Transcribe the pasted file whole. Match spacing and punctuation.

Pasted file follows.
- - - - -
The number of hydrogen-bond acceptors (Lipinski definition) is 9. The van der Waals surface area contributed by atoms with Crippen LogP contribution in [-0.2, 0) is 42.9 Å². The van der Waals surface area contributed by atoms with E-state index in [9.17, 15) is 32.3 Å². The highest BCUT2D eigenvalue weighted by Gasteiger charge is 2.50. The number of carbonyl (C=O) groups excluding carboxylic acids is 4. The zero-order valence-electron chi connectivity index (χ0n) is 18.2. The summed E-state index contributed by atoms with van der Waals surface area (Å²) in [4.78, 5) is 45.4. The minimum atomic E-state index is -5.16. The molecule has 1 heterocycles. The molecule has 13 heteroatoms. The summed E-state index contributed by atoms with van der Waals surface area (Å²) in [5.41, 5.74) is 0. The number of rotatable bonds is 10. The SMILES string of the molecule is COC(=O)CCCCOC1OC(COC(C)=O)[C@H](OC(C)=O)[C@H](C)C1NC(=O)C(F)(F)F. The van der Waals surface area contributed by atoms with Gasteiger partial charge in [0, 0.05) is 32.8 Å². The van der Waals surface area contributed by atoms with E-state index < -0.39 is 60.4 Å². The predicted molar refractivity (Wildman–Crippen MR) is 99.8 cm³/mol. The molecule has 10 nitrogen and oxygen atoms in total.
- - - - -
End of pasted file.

The number of hydrogen-bond acceptors (Lipinski definition) is 9. The van der Waals surface area contributed by atoms with Crippen LogP contribution in [-0.2, 0) is 42.9 Å². The van der Waals surface area contributed by atoms with E-state index in [9.17, 15) is 32.3 Å². The highest BCUT2D eigenvalue weighted by Gasteiger charge is 2.50. The number of carbonyl (C=O) groups excluding carboxylic acids is 4. The zero-order valence-electron chi connectivity index (χ0n) is 18.2. The summed E-state index contributed by atoms with van der Waals surface area (Å²) in [4.78, 5) is 45.4. The minimum atomic E-state index is -5.16. The molecule has 1 heterocycles. The molecule has 13 heteroatoms. The summed E-state index contributed by atoms with van der Waals surface area (Å²) in [5.41, 5.74) is 0. The number of rotatable bonds is 10. The SMILES string of the molecule is COC(=O)CCCCOC1OC(COC(C)=O)[C@H](OC(C)=O)[C@H](C)C1NC(=O)C(F)(F)F. The van der Waals surface area contributed by atoms with Gasteiger partial charge in [0, 0.05) is 32.8 Å². The van der Waals surface area contributed by atoms with E-state index < -0.39 is 60.4 Å². The predicted molar refractivity (Wildman–Crippen MR) is 99.8 cm³/mol. The molecule has 10 nitrogen and oxygen atoms in total.